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Infant stimulation

What is infant stimulation?

For babies, playing stimulates their senses, and helps them learn and develop. Playing with your baby — or infant stimulation — includes activities that arouse or stimulate your baby’s sense of sight, sound, touch, taste, and smell.

Infant stimulation can improve your baby’s curiosity, attention span, memory, and nervous system development. In addition, babies who are stimulated reach developmental milestones faster, have better muscle coordination, and a more secure self image.


Why is infant stimulation important in the hospital?

The hospital can be both under-stimulating and over-stimulating. It’s important to pay attention to your baby’s special needs in the hospital, so you can continue providing appropriate stimulation.


Why does my baby have special needs in the hospital?

Being hospitalized is stressful for infants. Here’s some things that can cause stress and affect your baby’s development:

  • Your baby is touched by many different people — he isn’t used to so many people taking care of him.
  • Medical care often interrupts your baby’s daily routine.
  • The staff or family members may not be able to respond to your baby’s needs as quickly as they want to.
  • Some medical procedures may be uncomfortable or painful.
  • If toys are available, they may be out of reach.
  • Lights, beepers, alarms, IVs, etc. can over-stimulate your baby.
  • Your baby might get bored being alone, in a crib for long periods, or in dull surroundings.


How can I stimulate my baby while we’re in the hospital?


Babies begin to tell the difference between light and dark before their born. At birth, an infant can clearly see an object 10–13 inches from her face. For the first three months, babies enjoy contrasting colors and patterns, especially black and white. Older infants like bright, bold colors — red, blue, green, and yellow. In the hospital, you can:

  • Give your baby toys with contrasting patterns and colors, or hang them in the crib.
  • Use mobiles, crib mirrors or crib gyms.
  • Place your face 10–13 inches from your baby.
  • Always hold and look at your baby while feeding him.
  • Play peek-a-boo.
  • Place objects so your baby can see and reach for them.
  • Show your baby pictures from a storybook as you read.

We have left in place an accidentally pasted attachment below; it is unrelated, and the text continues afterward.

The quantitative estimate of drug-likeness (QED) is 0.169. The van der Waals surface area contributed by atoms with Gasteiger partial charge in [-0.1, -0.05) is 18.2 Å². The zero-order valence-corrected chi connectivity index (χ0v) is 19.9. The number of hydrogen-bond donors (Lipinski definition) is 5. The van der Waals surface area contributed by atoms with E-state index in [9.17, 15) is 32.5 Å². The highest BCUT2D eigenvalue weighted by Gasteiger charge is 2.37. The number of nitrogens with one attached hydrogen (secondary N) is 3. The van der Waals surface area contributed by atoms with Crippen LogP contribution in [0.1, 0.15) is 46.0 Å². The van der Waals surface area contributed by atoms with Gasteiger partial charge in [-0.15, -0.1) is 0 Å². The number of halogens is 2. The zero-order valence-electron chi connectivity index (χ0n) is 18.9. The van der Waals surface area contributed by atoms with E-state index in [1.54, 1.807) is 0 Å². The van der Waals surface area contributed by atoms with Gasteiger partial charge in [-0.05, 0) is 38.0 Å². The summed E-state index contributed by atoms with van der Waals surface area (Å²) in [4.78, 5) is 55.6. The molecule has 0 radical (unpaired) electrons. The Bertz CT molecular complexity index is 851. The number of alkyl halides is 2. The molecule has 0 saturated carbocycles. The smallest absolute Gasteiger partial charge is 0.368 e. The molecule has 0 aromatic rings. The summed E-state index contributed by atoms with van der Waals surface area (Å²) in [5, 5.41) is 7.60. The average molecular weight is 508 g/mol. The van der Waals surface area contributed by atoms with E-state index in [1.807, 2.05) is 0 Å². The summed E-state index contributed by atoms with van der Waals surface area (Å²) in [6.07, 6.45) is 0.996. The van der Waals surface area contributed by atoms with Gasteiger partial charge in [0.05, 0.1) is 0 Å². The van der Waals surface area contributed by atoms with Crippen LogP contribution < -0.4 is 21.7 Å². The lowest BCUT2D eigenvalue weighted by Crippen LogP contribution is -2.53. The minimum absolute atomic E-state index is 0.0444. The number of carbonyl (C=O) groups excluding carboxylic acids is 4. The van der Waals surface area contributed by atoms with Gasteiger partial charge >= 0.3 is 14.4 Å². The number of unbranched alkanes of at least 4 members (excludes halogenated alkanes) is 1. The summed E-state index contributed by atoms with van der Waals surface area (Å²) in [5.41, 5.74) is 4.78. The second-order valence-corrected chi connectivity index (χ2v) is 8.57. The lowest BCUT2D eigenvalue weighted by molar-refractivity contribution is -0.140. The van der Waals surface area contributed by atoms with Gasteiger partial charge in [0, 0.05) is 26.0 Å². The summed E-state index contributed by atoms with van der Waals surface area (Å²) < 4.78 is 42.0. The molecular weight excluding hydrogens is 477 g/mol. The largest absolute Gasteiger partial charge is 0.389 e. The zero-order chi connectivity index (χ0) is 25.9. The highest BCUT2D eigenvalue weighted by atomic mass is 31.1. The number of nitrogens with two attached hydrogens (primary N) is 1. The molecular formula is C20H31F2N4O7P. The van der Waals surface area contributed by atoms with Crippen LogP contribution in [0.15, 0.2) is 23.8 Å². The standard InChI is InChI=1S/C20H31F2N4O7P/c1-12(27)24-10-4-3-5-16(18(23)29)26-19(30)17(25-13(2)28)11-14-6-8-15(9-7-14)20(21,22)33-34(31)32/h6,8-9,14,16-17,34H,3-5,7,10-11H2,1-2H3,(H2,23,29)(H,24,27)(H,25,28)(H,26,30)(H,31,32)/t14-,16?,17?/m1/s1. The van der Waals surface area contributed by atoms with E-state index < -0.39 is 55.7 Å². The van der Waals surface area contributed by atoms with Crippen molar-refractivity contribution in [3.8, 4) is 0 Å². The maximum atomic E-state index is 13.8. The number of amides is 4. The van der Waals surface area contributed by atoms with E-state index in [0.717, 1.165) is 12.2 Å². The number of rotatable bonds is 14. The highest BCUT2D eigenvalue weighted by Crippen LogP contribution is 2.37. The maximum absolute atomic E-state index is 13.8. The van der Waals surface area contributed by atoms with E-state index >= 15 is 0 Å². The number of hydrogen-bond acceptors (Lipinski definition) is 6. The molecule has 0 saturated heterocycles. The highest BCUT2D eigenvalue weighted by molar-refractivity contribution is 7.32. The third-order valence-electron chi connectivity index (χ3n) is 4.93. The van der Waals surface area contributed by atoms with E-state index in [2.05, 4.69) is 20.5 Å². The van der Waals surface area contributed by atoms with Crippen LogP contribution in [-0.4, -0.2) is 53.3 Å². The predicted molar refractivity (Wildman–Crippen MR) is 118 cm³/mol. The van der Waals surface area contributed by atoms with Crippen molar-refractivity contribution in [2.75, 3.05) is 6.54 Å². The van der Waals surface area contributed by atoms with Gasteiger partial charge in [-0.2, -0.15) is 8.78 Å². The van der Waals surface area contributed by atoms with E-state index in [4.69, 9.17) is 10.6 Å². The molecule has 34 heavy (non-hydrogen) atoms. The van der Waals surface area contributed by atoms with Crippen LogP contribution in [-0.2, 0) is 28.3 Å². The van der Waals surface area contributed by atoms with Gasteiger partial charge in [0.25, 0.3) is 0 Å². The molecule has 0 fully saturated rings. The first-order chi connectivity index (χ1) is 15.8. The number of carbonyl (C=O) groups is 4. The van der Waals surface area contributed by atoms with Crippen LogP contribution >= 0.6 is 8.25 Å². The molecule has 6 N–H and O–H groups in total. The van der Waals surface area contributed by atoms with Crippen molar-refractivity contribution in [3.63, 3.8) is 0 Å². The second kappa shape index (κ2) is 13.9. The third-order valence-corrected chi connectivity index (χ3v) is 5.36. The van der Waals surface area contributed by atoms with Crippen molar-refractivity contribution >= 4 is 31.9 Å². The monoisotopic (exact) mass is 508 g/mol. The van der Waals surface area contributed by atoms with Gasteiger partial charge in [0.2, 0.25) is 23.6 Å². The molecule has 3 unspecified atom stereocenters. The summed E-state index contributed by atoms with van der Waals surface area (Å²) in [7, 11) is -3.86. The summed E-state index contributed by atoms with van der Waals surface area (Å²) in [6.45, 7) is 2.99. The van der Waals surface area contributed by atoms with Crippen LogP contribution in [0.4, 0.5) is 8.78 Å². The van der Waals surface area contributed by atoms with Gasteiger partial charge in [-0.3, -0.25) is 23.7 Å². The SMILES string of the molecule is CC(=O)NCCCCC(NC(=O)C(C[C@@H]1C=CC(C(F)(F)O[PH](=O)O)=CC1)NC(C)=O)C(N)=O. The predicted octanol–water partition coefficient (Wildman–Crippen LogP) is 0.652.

• Hang pictures of family members on the crib.



Touching is one of the best ways to stimulate your baby. It provides contact, reassurance, relaxation, and comfort. Babies like firm and gentle stroking. Touching a variety of textures will fascinate your baby. In the hospital, you can:

  • Wash your hands before touching your baby.
  • Stroke your baby from head to toe with a different fabrics or household items (cotton ball, tooth brush, sponge, etc.).
  • Gently massage your baby.
  • Trickle water over your baby during bath time.
  • Play pat-a-cake.
  • Gently exercise your baby’s arms and legs, moving them smoothly and slowly.
  • Rock your baby — it imitates life in the womb.


Taste and Smell

Babies notice different tastes and smells. In the hospital, you can:

  • Let your baby taste and smell different things — one at a time in case of allergies.
  • Check with your doctor to see if you can feed your baby new kinds of foods.
  • Use a blanket with a little bit of your perfume on it.



A newborn’s most highly developed sense is hearing — babies can hear and remember familiar sounds months before they’re born. One of the easiest ways to calm a newborn is to hold him next to his mother’s chest so he can hear her heart. Infants seem to prefer soft and high-pitched sounds, especially a female’s voice. In the hospital, you can:

  • Talk to your baby.
  • Play musical toys or radios.
  • Shake a rattle or ring a bell from different areas of the crib.
  • Attach bells to your baby’s booties.
  • Sing to your baby.
  • Expose your baby to different sounds.
  • Read a story to your baby.
  • Don’t make loud noises or put earphones on your baby — they can easily damage his hearing.
  • Make a cassette tape of noises (a car horn, a door slamming, children laughing, your voice) for your baby to listen to.


Things to remember about infant stimulation

  1. Infants feel more secure when they can feel boundaries around them — like blankets rolled up and placed close to their sides and feet.
  2. Let your baby sit up on your lap so she can look around.
  3. Change toys so your baby doesn’t get bored.
  4. It’s best to touch the non-threatening parts of your infant’s body first (arms and legs).
  5. Stimulation will work best when an infant is alert, active and paying attention.
  6. Keep your baby warm.
  7. If your baby is being stimulated properly, he/she will smile, coo, babble, make eye contact, have alert facial expression and will interact with people or toys.
  8. If your baby gets tired or loses interest, it may mean she’s had enough stimulation and is tired. Let her rest.

From the Parent/Patient Education Series, Holmes Regional Medical Center Pediatric Services